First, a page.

Mature B6C3F1 females were induced to superovulate by i.p. injections of 5 IU equine chorionic gonadotropin (Serotrophin, Teikokuzoki Co., Tokyo, Japan) and 5 IU human chorionic gonadotropin (hCG; Puberogen, Sankyo Co., Tokyo, Japan) 48 h later. Freshly ovulated oocytes were collected from oviducts 15–16 h after being injected with hCG. The oocytes were treated with 0.1% hyaluronidase (280 units/mg; H-3506, SIGMA Chemical Co.) in Whitten’s medium (Whitten 1971) supplemented with 100 μM ethylene diamine tetraacetic acid disodium salt (EDTA; Abramczuk et al. 1977) to remove cumulus cells.

Intracytoplasmic sperm injection

After rehydration of the freeze-dried spermatozoa as described above, one part of the sperm suspension was thoroughly mixed with nine parts 0.9% NaCl solution (saline) containing 12% (w/v) polyvinyl pyrrolidone (PVP, No. 99219, Mt. 360 000, Irvine Scientific, Santa Ana, CA, USA). Two drops (~5 μl each) of 12% PVP saline and two drops of 20 mM Hepes-buffered Whitten’s medium containing 0.1% polyvinyl alcohol (PVA, P-8136, MW 30 000–70 000, Sigma) were linearly placed on the injection chamber (Kawase et al. 2001) and then covered with mineral oil (M-8410, embryo tested, Sigma). The first drop of 12% PVP saline was used to wash the injection pipette, and added to the second drop was 1–2 μl of the diluted sperm suspension. The first drop of the medium was used to remove spermatozoa that had attached to the surface of the injection pipette. The cumulus-free oocytes were placed in the second drop of Hepes-buffered Whitten’s medium. The injection chamber with the spermatozoa and oocytes was transferred onto the stage of an inverted microscope maintained at ~18 °C (MATS-555RSP, Tokai Hit, Shizuoka, Japan).

The procedure for micromanipulation of the sperm for ICSI was essentially the same as that described previously (Kimura & Yanagimachi 1995, Kawase et al. 2001). The sperm head was separated from the tail by applying three or four piezo pulses (controller setting: speed 2, intensity 2) to the head–tail junction of the spermatozoon. In the same manner, a total of 3–5 isolated sperm heads were lined up in the pipette. Several piezo pulses (controller setting: speed 2, intensity 2) were applied to advance the tip of the injection pipette to the surface of zona pellucida; the pipette was advanced mechanically while applying slightly negative pressure. The oolemma was punctured using 1–2 piezo pulses (controller setting: speed 1, intensity 1). A single sperm head was then expelled into the ooplasm accompanied with a minimum amount of medium. Following retrieval of as much as possible of the medium, the injection pipette was withdrawn while applying negative pressure to the pipette.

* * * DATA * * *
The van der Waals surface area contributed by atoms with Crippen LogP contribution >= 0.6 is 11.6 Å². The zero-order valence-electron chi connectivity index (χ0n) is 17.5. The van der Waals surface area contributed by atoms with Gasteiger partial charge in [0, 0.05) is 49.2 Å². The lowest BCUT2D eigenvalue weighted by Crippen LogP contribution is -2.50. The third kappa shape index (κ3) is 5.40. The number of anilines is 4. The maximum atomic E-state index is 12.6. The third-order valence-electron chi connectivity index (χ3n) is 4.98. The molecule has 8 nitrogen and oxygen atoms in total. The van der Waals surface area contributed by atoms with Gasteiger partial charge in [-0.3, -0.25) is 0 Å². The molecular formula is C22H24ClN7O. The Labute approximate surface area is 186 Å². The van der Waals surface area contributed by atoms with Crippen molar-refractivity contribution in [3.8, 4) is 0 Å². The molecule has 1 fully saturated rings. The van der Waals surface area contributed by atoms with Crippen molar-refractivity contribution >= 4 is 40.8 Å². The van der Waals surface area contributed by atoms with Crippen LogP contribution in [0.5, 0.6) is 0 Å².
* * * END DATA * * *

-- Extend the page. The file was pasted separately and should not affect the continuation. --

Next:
Culture of oocytes and embryos transfer

Sperm-injected oocytes were incubated and cultured in Whitten’s medium supplemented with 100 μM EDTA at 37.5 °C in 5% CO2 and 95% air. After 6-h ICSI, live oocytes showing two distinct pronuclei and a second polar body were considered fertilized. The fertilized eggs were further cultured in Whitten’s medium supplemented with 100 μM EDTA for 96 h at 37.5 °C in 5% CO2 95% air. About 96 h after ICSI, the blastocysts were transferred into the uteri of pseudopregnant ICR recipients (CLEA Japan) 2.5 days postcoitum (dpc) using the embryo transfer method described by Suzuki et al.(1994). The recipient females were killed on 18.5 dpc to determine the number of implantation sites by macroscopic check and the number of term fetuses.

Statistical analysis

Data presented in this study were analyzed statistically by the χ2-test and Tukey’s test for non-parametric multiple comparisons (SAS version 6.12, SAS Institute, Cary, NC, USA). In all statistical tests, the difference was considered significant when P < 0.05.

Results

The developmental rates to the blastocyst stage of embryos from ICSI by freeze-dried spermatozoa without storage, with storage at 30 °C for 3 days, and at 4 °C for 6 months are shown in Tables 1–3. All the three storage conditions showed the highest rate of embryonic development when primary drying was performed at 0.37 mbar. In addition, the number of live-term fetuses produced was higher at 0.37 mbar than at other pressures for groups non-stored and stored at 4 °C for 6 months although the difference was not significant (Table 4). All fetuses were morphological normal –some of the mice have since been mated and delivered normal offspring. A numerical indicator for overall efficiency of mouse production after ICSI using freeze-dried mouse spermatozoa was determined by dividing the ratio of the number of embryos that developed blastocysts to the number of fertilized oocytes, by the ratio of the number of live-term fetuses to the number of blastocysts transferred (Fig. 1). With storage at 4 °C for 6 months, the overall efficiency from a pressure of 0.37 mbar (10.3) or 1.03 mbar (8.8) was significantly higher than 0.04 mbar (1.1). Moreover, with a pressure of 0.37 mbar (25.7) non-stored, the overall efficiency after ICSI was significantly higher than for 0.04 mbar (17.5) or 1.03 mbar (6.62). The results showed that blastocyst formation was significantly higher when primary drying was performed at 0.37 mbar than at 0.04 and 1.03 mbar irrespective of the storage conditions (non-stored, 30 °C for 3 days, or 4 °C for 6 months; Tables 1–3, Fig. 1).